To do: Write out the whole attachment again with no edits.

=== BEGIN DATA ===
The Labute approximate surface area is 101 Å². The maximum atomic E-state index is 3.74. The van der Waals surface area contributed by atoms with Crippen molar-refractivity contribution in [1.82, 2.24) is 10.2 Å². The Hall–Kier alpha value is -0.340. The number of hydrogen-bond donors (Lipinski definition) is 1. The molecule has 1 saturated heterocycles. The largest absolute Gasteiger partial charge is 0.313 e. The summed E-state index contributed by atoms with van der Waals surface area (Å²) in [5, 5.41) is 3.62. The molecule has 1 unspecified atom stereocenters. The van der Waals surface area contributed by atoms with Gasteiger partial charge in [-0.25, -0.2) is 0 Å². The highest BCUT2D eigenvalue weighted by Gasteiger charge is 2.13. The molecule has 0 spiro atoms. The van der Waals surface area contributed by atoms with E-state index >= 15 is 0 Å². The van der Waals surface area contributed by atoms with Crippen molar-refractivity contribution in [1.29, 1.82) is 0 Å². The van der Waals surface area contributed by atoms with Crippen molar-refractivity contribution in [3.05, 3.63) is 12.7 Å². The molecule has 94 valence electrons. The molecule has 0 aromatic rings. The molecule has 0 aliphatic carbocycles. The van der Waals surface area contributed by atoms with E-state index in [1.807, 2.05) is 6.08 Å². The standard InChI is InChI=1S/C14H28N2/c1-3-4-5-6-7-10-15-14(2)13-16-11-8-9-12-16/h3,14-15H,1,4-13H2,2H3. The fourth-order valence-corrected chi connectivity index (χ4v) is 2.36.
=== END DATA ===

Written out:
The Labute approximate surface area is 101 Å². The maximum atomic E-state index is 3.74. The van der Waals surface area contributed by atoms with Crippen molar-refractivity contribution in [1.82, 2.24) is 10.2 Å². The Hall–Kier alpha value is -0.340. The number of hydrogen-bond donors (Lipinski definition) is 1. The molecule has 1 saturated heterocycles. The largest absolute Gasteiger partial charge is 0.313 e. The summed E-state index contributed by atoms with van der Waals surface area (Å²) in [5, 5.41) is 3.62. The molecule has 1 unspecified atom stereocenters. The van der Waals surface area contributed by atoms with Gasteiger partial charge in [-0.25, -0.2) is 0 Å². The highest BCUT2D eigenvalue weighted by Gasteiger charge is 2.13. The molecule has 0 spiro atoms. The van der Waals surface area contributed by atoms with E-state index >= 15 is 0 Å². The van der Waals surface area contributed by atoms with Crippen molar-refractivity contribution in [1.29, 1.82) is 0 Å². The van der Waals surface area contributed by atoms with Crippen molar-refractivity contribution in [3.05, 3.63) is 12.7 Å². The molecule has 94 valence electrons. The molecule has 0 aromatic rings. The molecule has 0 aliphatic carbocycles. The van der Waals surface area contributed by atoms with E-state index in [1.807, 2.05) is 6.08 Å². The standard InChI is InChI=1S/C14H28N2/c1-3-4-5-6-7-10-15-14(2)13-16-11-8-9-12-16/h3,14-15H,1,4-13H2,2H3. The fourth-order valence-corrected chi connectivity index (χ4v) is 2.36.